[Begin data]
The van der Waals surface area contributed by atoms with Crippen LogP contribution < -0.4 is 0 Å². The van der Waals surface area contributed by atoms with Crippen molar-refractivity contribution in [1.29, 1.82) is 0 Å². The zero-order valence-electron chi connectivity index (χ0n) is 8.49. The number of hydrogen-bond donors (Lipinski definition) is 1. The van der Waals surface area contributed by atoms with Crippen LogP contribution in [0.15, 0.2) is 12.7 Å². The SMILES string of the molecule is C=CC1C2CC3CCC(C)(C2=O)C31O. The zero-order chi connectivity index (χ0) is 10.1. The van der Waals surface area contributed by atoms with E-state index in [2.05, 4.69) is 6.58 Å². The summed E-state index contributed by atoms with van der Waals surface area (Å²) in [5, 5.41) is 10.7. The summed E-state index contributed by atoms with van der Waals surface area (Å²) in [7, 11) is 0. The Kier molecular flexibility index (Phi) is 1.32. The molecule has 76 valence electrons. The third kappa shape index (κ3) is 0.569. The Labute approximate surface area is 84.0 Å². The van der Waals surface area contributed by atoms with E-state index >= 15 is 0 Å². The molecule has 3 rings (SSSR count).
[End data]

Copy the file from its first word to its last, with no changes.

The van der Waals surface area contributed by atoms with Crippen LogP contribution < -0.4 is 0 Å². The van der Waals surface area contributed by atoms with Crippen molar-refractivity contribution in [1.29, 1.82) is 0 Å². The zero-order valence-electron chi connectivity index (χ0n) is 8.49. The number of hydrogen-bond donors (Lipinski definition) is 1. The van der Waals surface area contributed by atoms with Crippen LogP contribution in [0.15, 0.2) is 12.7 Å². The SMILES string of the molecule is C=CC1C2CC3CCC(C)(C2=O)C31O. The zero-order chi connectivity index (χ0) is 10.1. The van der Waals surface area contributed by atoms with E-state index in [2.05, 4.69) is 6.58 Å². The summed E-state index contributed by atoms with van der Waals surface area (Å²) in [5, 5.41) is 10.7. The summed E-state index contributed by atoms with van der Waals surface area (Å²) in [7, 11) is 0. The Kier molecular flexibility index (Phi) is 1.32. The molecule has 76 valence electrons. The third kappa shape index (κ3) is 0.569. The Labute approximate surface area is 84.0 Å². The van der Waals surface area contributed by atoms with E-state index >= 15 is 0 Å². The molecule has 3 rings (SSSR count).